Stein cautioned that in the U.S., for example, we will be facing a significant gap in terms of unfunded retiree benefits, with great uncertainty about managing those benefits going forward—especially for HR executives. As for health care costs, he said that many developments—such as rising rates of diabetes, obesity, and other trends—help explain why U.S. organizations get so little return on health care dollars spent. Clearly, there’s a crucial role for benefits outsourcing providers and employers to play in ensuring that employees make the right investment decisions, engage in healthy lifestyles, and become more informed health care consumers. This requires thoughtful plan design, coupled with the most robust outsourced platforms, in terms of expertise and technology, and that means nothing less than optimal outsourced integrity and efficiency for organizations.
Ultimately, it’s all about creating real value for employees and employers, something addressed very directly by Mercer Health and Productivity Leader Howard Kraft and our Total Benefits Outsourcing Business Leader Rich VanThournout at a conference session entitled, “Creating Value with Your Health Care Program,” featuring case studies from benefits leaders at some of the world’s largest companies. One medical executive from a U.S.-based heavy equipment company described how recent efforts at disease management had led to million-dollar savings. Kraft then explained that it was urgent for organizations to address “the hidden costs of poor health with a comprehensive, integrated program”—in other words, a Total Healthcare Management approach. This integrates everything from wellness promotion to safety, absence management, chronic disease management, and more.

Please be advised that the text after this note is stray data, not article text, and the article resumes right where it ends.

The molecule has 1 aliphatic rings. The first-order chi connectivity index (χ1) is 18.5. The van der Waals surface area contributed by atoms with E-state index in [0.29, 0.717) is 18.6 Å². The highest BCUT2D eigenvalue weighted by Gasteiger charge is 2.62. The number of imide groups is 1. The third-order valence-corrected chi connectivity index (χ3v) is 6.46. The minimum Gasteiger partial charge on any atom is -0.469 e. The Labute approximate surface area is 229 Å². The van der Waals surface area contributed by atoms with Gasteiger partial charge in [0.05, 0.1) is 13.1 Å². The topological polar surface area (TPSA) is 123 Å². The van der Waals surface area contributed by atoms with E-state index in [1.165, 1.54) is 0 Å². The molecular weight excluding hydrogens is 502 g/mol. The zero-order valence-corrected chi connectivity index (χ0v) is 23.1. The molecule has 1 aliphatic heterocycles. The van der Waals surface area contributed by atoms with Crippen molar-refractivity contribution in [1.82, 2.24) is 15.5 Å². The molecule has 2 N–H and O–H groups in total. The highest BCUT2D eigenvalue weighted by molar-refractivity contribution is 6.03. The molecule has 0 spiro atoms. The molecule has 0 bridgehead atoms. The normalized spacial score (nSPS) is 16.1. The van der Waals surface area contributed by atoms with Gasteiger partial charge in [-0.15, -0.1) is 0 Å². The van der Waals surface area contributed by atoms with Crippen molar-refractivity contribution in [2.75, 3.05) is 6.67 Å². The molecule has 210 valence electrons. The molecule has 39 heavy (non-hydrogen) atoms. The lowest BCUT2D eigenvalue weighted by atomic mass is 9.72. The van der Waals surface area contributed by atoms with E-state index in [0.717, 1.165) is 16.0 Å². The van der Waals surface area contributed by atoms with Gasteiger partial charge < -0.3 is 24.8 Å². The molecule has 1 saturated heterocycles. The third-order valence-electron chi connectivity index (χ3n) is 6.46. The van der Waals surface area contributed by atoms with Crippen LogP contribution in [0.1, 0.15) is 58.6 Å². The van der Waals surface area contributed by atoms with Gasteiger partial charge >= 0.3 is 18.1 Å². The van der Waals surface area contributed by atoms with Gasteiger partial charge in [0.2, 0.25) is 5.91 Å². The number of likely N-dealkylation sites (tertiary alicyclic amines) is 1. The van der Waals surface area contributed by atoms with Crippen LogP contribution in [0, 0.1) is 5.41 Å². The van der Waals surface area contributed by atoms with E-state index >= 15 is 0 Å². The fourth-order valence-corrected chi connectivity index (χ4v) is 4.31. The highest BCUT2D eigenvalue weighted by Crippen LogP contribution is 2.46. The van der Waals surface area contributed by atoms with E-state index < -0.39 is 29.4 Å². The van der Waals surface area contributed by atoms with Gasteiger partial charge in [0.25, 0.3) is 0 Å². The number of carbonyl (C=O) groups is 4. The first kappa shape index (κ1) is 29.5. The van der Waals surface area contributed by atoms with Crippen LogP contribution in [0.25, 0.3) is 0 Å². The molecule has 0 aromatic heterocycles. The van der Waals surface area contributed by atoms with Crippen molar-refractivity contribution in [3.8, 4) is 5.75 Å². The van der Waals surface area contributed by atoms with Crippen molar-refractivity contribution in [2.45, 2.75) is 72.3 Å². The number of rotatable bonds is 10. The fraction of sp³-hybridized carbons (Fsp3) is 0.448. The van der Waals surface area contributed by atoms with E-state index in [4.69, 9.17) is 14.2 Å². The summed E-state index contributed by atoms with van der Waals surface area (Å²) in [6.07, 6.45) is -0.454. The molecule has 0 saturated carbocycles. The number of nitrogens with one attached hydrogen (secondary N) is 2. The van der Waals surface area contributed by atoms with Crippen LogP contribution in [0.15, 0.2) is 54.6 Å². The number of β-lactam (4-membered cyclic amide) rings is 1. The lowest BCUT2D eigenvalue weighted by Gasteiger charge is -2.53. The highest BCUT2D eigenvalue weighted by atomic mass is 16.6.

That’s a lot to provide, of course, and VanThournout stressed that the advantage of the total benefits outsourcing approach lies in providing it both seamlessly and holistically. “When you have an employee engaged with you on some benefit question,” he said, “can you get the message out to them, and let them know about all the programs and resources available to them, at that single point of contact?”
Such levels of efficiency and service are not only linked to good outcomes for employees, though; they can go a long way toward generating that quality for which all employers strive and which can be so elusive in a global business environment: employee engagement.
Indeed, as the recession recedes and the war for key talent rages on with a renewed intensity, high levels of employee engagement inevitably will be linked to a firm’s competitive edge. And so engagement emerged as another key theme of our conference. It’s a differentiator that can keep an organization’s workforce committed, productive, innovative, on a developmental upswing—and, as more than one expert told us, it takes more than base salary and bonus to ensure optimal engagement. Whether for baby boomers for whom retirement benefit adequacy is now the most urgent issue or for Gen X and Y workers who seek career dynamism in a brave new networked world, providing total solutions—Total Rewards, Total Retirement Planning, Total Health Care Management—is the great opportunity for the outsourcing industry. We’ve come through some of the roughest seas, but in many ways our voyage is just beginning.
Jeff Miller is the president of Mercer’s Outsourcing business, based in Norwood, Mass. He may be reached at email@example.com.